Onsite clinics have shifted from a wellness strategy for improving health to a business strategy for improving the performance of the entire company, according to Larry Boress, executive director of the National Association of Worksite Health Centers.
Boress, who is also the president & CEO of the Midwest Business Group on Health, spoke at a recent Onsite Clinic User Group meeting for Alliance members who offer health services to employees in the workplace.
Alliance member organization Flambeau, Inc. has an onsite clinic.
Eleven Alliance members now offer onsite clinics. The Alliance has more than 200 members who self-fund their employee benefits.
A National Movement
“We’re finding that this is a growing movement that you are part of,” Boress told the employers. He quoted a Towers Watson-NBCH study showing that companies that offer onsite clinics are high-performing companies both financially and based on stock prices.
Boress said companies that successfully launch onsite clinics start with data about employee health. Data helps these companies understand what onsite clinics can achieve in their workforce based on objective measures of the factors and conditions that lead to high health costs.
Representatives of Alliance companies with onsite clinics added that it’s essential to adapt onsite clinics to reflect what will work with your workforce and your business culture. For example, one company stated that beginning small with limited services reduced the clinic’s credibility with workers and led to limited usage.
In contrast, another company said that starting small allowed people to get comfortable with the concept of the onsite clinic and learn to trust that health care providers would maintain confidentiality and respect patient privacy. As services expanded, this led to rapid growth.
Cultural differences also impact decisions about the name of the clinic. Some companies believe it’s best to use the employer’s name as part of the onsite clinic’s name, while others avoid using the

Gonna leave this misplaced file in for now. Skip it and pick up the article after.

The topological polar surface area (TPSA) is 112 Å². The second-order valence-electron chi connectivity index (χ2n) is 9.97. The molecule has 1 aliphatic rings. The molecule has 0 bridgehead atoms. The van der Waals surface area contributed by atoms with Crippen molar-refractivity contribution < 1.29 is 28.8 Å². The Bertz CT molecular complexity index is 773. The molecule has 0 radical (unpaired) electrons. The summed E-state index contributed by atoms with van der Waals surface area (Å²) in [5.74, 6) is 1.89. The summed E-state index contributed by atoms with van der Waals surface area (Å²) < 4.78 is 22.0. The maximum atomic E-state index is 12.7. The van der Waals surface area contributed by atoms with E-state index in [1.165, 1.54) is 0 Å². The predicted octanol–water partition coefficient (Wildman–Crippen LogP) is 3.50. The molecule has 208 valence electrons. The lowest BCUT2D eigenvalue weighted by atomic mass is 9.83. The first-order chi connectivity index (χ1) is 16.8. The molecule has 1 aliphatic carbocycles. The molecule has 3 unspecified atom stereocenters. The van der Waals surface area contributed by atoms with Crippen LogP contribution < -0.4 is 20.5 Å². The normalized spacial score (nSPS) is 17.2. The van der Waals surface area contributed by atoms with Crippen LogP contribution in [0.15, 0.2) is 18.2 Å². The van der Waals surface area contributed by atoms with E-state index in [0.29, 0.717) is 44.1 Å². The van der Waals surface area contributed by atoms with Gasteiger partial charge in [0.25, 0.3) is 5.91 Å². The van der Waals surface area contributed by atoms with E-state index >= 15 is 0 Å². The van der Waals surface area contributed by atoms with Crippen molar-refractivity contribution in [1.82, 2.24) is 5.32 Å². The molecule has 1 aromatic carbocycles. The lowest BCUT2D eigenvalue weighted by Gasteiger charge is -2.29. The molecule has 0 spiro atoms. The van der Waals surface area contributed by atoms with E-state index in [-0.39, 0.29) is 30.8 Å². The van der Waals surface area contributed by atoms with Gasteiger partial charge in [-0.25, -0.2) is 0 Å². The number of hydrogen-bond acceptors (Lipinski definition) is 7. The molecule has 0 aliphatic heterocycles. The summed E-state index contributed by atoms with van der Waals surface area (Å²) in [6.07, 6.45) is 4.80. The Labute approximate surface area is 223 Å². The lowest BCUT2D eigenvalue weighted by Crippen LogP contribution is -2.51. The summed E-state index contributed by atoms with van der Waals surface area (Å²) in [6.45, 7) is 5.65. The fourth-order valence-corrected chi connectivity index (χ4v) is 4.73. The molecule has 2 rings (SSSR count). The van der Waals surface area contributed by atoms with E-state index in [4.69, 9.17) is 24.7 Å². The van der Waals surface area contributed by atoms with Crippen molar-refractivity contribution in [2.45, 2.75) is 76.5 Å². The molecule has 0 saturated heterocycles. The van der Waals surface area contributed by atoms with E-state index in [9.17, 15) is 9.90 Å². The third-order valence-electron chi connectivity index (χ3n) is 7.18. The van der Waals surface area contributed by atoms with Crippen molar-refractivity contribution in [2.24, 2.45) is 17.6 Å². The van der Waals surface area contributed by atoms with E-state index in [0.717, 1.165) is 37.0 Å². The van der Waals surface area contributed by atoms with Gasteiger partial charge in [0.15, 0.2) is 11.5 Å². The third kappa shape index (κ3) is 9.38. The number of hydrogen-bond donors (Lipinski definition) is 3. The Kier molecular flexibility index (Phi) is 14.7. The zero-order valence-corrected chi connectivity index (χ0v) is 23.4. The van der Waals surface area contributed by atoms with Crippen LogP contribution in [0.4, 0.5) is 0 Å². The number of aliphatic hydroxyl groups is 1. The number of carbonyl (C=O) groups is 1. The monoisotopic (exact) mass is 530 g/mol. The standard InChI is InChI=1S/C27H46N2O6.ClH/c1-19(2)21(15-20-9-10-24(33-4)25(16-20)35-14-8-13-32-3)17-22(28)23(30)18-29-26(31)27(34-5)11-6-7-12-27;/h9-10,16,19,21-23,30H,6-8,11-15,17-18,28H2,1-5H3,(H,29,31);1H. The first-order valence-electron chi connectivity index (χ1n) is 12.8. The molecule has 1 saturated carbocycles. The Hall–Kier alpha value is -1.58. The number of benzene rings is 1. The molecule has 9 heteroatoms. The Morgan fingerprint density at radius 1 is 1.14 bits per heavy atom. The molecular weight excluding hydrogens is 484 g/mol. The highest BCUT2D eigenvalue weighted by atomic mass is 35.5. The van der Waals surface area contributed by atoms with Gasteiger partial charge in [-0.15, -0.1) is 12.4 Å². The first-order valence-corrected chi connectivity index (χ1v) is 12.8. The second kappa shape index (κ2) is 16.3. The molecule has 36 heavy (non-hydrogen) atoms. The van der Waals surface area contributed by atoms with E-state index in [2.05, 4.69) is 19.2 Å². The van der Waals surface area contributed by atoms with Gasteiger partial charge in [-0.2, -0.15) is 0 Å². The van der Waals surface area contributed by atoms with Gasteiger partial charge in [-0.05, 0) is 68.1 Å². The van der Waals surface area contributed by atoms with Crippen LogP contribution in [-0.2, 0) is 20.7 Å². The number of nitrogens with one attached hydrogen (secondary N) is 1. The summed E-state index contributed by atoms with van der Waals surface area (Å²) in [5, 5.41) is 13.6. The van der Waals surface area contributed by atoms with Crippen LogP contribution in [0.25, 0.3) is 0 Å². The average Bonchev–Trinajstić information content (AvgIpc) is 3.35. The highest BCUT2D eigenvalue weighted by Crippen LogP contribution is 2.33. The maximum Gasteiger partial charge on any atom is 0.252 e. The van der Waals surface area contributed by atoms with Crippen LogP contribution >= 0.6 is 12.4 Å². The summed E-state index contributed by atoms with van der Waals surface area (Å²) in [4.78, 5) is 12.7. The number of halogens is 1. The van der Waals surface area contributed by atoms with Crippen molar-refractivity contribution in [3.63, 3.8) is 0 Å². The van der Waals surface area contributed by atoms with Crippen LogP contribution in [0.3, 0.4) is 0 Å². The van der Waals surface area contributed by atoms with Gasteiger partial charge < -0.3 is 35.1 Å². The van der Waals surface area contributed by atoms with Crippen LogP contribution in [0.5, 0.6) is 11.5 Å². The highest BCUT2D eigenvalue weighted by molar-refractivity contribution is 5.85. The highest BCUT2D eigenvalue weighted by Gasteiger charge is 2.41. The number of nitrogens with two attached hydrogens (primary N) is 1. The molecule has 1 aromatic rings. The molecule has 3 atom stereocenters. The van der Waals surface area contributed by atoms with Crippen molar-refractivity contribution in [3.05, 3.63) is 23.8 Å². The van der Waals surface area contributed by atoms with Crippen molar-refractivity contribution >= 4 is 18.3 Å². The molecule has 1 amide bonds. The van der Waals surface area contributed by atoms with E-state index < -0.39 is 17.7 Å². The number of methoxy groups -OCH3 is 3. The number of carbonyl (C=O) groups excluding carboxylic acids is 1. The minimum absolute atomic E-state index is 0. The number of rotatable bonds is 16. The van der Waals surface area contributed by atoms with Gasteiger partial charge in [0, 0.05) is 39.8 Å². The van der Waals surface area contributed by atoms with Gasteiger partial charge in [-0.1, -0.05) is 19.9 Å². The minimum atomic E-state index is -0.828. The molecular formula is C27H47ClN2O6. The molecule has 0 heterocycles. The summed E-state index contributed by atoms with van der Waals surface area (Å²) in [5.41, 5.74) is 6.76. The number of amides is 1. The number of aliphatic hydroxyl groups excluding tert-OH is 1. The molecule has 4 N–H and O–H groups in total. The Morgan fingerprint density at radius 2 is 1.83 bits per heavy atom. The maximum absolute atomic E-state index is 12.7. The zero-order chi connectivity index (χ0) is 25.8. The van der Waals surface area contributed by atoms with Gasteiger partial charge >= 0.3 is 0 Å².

company’s name while they build trust among clinic users.
“You must determine whether employees feel better if the name is linked to the employer or not,” Boress said.
Many of the Alliance members participating in the meeting said they are expanding their onsite clinic services with more space and additional hours of service. Some plan to expand to provide services to spouses and dependents as well as employees.
Onsite clinics are also adding new types of services, such as chiropractic care, eye care, behavioral medicine, physical therapy, occupational therapy and counseling for fitness and nutrition.
One company said it was hesitant to add some services because some providers might promote unproven medical theories or treatments. For example, some chiropractors question the value of flu shots, while employers often encourage employees to get flu shots to reduce absenteeism and promote being proactive about health.
That was countered by a health professional at the meeting, who noted that his worksite clinic has found ways to “peacefully co-exist” with chiropractors and other caregivers despite some differences in approaches to care. For the employer, the savings still make it worthwhile, since paying a chiropractor’s hourly rate to provide care at the worksite clinic is a considerable savings over paying for chiropractic office visits through a self-funded insurance plan.
Members of The Alliance can take advantage of two programs that can benefit onsite clinics.
- Shared Purchasing Solutions (SPS) offers discounts on medical supplies, uniforms, pharmacy supplies and other items.
- Quest Diagnostics offers preferred pricing to Alliance members for laboratory services.
For more information, contact Member Services Manager Jesse Oberloh, 608.210.6645.
Employers plan to emphasize communicating with employees about onsite clinics and the value of health benefits in the year ahead. They are also keeping a wary eye on the Affordable Care Act,
although Boress noted the only ACA reference to clinics relates to how the value is displayed on the worker’s W-2 tax form.
Boress suggested that companies look for opportunities to integrate data about onsite clinic patients with other health plan data, perhaps by working with a third party administrator.
Several companies that successfully offer onsite clinics said they are struggling with how to effectively deliver similar services to employees at multiple worksites. Borress noted that telehealth services are growing and gaining acceptance.
“Explore that if you want to look for ways to reach your remote or small offices,” Boress said.
Any Alliance employer who currently offers onsite clinic services or is interested in developing these services is welcome to join the Onsite Clinic User Group. For more information, contact Member
Services Manager Jesse Oberloh at 608.210.6645.
Read blog posts by Jesse.